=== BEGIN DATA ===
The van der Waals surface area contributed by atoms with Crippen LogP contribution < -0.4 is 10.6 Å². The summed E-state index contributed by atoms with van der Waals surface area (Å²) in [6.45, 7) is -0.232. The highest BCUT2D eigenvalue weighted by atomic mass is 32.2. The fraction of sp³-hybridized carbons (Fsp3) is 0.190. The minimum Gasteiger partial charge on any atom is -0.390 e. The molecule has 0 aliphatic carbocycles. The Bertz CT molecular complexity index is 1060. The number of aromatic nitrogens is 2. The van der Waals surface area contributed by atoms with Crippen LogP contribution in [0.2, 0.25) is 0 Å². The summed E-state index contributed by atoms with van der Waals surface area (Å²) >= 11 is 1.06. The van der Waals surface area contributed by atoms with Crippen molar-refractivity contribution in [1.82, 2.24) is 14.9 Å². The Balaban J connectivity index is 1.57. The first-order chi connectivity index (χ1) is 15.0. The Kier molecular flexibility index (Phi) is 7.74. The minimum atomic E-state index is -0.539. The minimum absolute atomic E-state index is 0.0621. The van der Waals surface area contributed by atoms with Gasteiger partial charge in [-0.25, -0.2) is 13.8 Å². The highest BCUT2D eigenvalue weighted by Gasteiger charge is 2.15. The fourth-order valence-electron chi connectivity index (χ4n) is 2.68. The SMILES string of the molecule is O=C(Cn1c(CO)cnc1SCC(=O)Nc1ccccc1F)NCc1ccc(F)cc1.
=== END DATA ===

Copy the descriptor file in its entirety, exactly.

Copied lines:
The van der Waals surface area contributed by atoms with Crippen LogP contribution < -0.4 is 10.6 Å². The summed E-state index contributed by atoms with van der Waals surface area (Å²) in [6.45, 7) is -0.232. The highest BCUT2D eigenvalue weighted by atomic mass is 32.2. The fraction of sp³-hybridized carbons (Fsp3) is 0.190. The minimum Gasteiger partial charge on any atom is -0.390 e. The molecule has 0 aliphatic carbocycles. The Bertz CT molecular complexity index is 1060. The number of aromatic nitrogens is 2. The van der Waals surface area contributed by atoms with Crippen LogP contribution in [0.2, 0.25) is 0 Å². The summed E-state index contributed by atoms with van der Waals surface area (Å²) >= 11 is 1.06. The van der Waals surface area contributed by atoms with Crippen molar-refractivity contribution in [1.82, 2.24) is 14.9 Å². The Balaban J connectivity index is 1.57. The first-order chi connectivity index (χ1) is 15.0. The Kier molecular flexibility index (Phi) is 7.74. The minimum atomic E-state index is -0.539. The minimum absolute atomic E-state index is 0.0621. The van der Waals surface area contributed by atoms with Gasteiger partial charge in [-0.25, -0.2) is 13.8 Å². The highest BCUT2D eigenvalue weighted by Gasteiger charge is 2.15. The fourth-order valence-electron chi connectivity index (χ4n) is 2.68. The SMILES string of the molecule is O=C(Cn1c(CO)cnc1SCC(=O)Nc1ccccc1F)NCc1ccc(F)cc1.